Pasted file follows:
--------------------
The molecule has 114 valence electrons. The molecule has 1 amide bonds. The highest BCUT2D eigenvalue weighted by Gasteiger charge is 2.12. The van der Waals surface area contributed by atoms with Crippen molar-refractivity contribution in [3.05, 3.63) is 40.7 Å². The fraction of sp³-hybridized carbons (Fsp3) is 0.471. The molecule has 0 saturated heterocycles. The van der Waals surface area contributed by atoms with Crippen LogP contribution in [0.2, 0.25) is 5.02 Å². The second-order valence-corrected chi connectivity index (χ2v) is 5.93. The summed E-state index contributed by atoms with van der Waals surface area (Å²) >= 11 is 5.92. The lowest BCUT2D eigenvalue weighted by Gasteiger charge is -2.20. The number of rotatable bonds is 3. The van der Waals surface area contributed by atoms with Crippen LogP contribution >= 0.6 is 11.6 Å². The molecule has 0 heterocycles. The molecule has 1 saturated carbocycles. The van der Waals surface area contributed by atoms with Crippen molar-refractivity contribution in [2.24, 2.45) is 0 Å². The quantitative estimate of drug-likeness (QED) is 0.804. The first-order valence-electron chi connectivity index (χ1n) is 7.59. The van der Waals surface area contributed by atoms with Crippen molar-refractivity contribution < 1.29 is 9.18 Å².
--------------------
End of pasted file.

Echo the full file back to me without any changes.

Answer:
The molecule has 114 valence electrons. The molecule has 1 amide bonds. The highest BCUT2D eigenvalue weighted by Gasteiger charge is 2.12. The van der Waals surface area contributed by atoms with Crippen molar-refractivity contribution in [3.05, 3.63) is 40.7 Å². The fraction of sp³-hybridized carbons (Fsp3) is 0.471. The molecule has 0 saturated heterocycles. The van der Waals surface area contributed by atoms with Crippen LogP contribution in [0.2, 0.25) is 5.02 Å². The second-order valence-corrected chi connectivity index (χ2v) is 5.93. The summed E-state index contributed by atoms with van der Waals surface area (Å²) >= 11 is 5.92. The lowest BCUT2D eigenvalue weighted by Gasteiger charge is -2.20. The number of rotatable bonds is 3. The van der Waals surface area contributed by atoms with Crippen LogP contribution >= 0.6 is 11.6 Å². The molecule has 0 heterocycles. The molecule has 1 saturated carbocycles. The van der Waals surface area contributed by atoms with Crippen molar-refractivity contribution in [2.24, 2.45) is 0 Å². The quantitative estimate of drug-likeness (QED) is 0.804. The first-order valence-electron chi connectivity index (χ1n) is 7.59. The van der Waals surface area contributed by atoms with Crippen molar-refractivity contribution < 1.29 is 9.18 Å².